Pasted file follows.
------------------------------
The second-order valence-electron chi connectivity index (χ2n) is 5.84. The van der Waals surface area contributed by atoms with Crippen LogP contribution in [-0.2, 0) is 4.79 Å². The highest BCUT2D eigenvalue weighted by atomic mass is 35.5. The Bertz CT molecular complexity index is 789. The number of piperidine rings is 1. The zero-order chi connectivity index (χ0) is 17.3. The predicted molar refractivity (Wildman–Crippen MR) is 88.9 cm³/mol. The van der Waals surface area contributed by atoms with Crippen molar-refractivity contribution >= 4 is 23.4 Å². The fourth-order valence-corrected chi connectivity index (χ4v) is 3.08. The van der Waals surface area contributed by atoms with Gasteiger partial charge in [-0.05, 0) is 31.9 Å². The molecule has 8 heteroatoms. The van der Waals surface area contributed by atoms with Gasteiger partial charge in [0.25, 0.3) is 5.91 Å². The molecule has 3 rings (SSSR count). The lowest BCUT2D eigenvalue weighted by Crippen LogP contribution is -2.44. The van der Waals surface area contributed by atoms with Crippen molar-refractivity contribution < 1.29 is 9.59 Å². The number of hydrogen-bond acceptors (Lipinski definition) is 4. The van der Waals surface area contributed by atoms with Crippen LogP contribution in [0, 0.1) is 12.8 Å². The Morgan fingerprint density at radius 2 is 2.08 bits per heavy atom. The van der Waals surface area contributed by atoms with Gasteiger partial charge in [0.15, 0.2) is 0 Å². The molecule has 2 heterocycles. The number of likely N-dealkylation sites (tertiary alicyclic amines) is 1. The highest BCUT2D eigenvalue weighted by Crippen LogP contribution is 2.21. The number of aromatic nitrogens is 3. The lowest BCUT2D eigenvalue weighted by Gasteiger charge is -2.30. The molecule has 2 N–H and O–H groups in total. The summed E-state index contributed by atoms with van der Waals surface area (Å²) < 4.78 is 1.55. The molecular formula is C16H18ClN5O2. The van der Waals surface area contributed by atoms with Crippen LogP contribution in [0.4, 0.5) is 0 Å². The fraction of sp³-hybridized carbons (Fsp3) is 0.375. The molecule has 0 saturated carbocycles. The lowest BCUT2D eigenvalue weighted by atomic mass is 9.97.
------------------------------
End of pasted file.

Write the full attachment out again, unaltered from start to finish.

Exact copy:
The second-order valence-electron chi connectivity index (χ2n) is 5.84. The van der Waals surface area contributed by atoms with Crippen LogP contribution in [-0.2, 0) is 4.79 Å². The highest BCUT2D eigenvalue weighted by atomic mass is 35.5. The Bertz CT molecular complexity index is 789. The number of piperidine rings is 1. The zero-order chi connectivity index (χ0) is 17.3. The predicted molar refractivity (Wildman–Crippen MR) is 88.9 cm³/mol. The van der Waals surface area contributed by atoms with Crippen molar-refractivity contribution >= 4 is 23.4 Å². The fourth-order valence-corrected chi connectivity index (χ4v) is 3.08. The van der Waals surface area contributed by atoms with Gasteiger partial charge in [-0.05, 0) is 31.9 Å². The molecule has 8 heteroatoms. The van der Waals surface area contributed by atoms with Gasteiger partial charge in [0.25, 0.3) is 5.91 Å². The molecule has 3 rings (SSSR count). The lowest BCUT2D eigenvalue weighted by Crippen LogP contribution is -2.44. The van der Waals surface area contributed by atoms with Crippen molar-refractivity contribution < 1.29 is 9.59 Å². The number of hydrogen-bond acceptors (Lipinski definition) is 4. The van der Waals surface area contributed by atoms with Crippen LogP contribution in [0, 0.1) is 12.8 Å². The Morgan fingerprint density at radius 2 is 2.08 bits per heavy atom. The van der Waals surface area contributed by atoms with Gasteiger partial charge in [0.15, 0.2) is 0 Å². The molecule has 2 heterocycles. The number of likely N-dealkylation sites (tertiary alicyclic amines) is 1. The highest BCUT2D eigenvalue weighted by Crippen LogP contribution is 2.21. The number of aromatic nitrogens is 3. The lowest BCUT2D eigenvalue weighted by Gasteiger charge is -2.30. The molecule has 2 N–H and O–H groups in total. The summed E-state index contributed by atoms with van der Waals surface area (Å²) < 4.78 is 1.55. The molecular formula is C16H18ClN5O2. The van der Waals surface area contributed by atoms with Crippen LogP contribution in [0.4, 0.5) is 0 Å². The fraction of sp³-hybridized carbons (Fsp3) is 0.375. The molecule has 0 saturated carbocycles. The lowest BCUT2D eigenvalue weighted by atomic mass is 9.97.